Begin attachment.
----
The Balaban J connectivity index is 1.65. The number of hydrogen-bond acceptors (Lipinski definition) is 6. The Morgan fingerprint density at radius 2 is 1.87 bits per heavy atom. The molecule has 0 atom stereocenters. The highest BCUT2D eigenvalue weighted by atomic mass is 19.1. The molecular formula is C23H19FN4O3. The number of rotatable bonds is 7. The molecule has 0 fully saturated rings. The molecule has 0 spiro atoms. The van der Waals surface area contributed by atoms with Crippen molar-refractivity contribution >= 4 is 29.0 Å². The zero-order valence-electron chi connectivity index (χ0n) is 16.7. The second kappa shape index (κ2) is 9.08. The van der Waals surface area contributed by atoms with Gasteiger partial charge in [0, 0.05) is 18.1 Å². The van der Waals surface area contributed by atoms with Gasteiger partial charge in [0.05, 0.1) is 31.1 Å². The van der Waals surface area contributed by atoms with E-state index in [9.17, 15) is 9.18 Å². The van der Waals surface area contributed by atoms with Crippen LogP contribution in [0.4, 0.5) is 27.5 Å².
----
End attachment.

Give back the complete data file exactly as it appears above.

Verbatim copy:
The Balaban J connectivity index is 1.65. The number of hydrogen-bond acceptors (Lipinski definition) is 6. The Morgan fingerprint density at radius 2 is 1.87 bits per heavy atom. The molecule has 0 atom stereocenters. The highest BCUT2D eigenvalue weighted by atomic mass is 19.1. The molecular formula is C23H19FN4O3. The number of rotatable bonds is 7. The molecule has 0 fully saturated rings. The molecule has 0 spiro atoms. The van der Waals surface area contributed by atoms with Crippen molar-refractivity contribution >= 4 is 29.0 Å². The zero-order valence-electron chi connectivity index (χ0n) is 16.7. The second kappa shape index (κ2) is 9.08. The van der Waals surface area contributed by atoms with Gasteiger partial charge in [0, 0.05) is 18.1 Å². The van der Waals surface area contributed by atoms with Gasteiger partial charge in [0.05, 0.1) is 31.1 Å². The van der Waals surface area contributed by atoms with E-state index in [9.17, 15) is 9.18 Å². The van der Waals surface area contributed by atoms with Crippen LogP contribution in [0.4, 0.5) is 27.5 Å².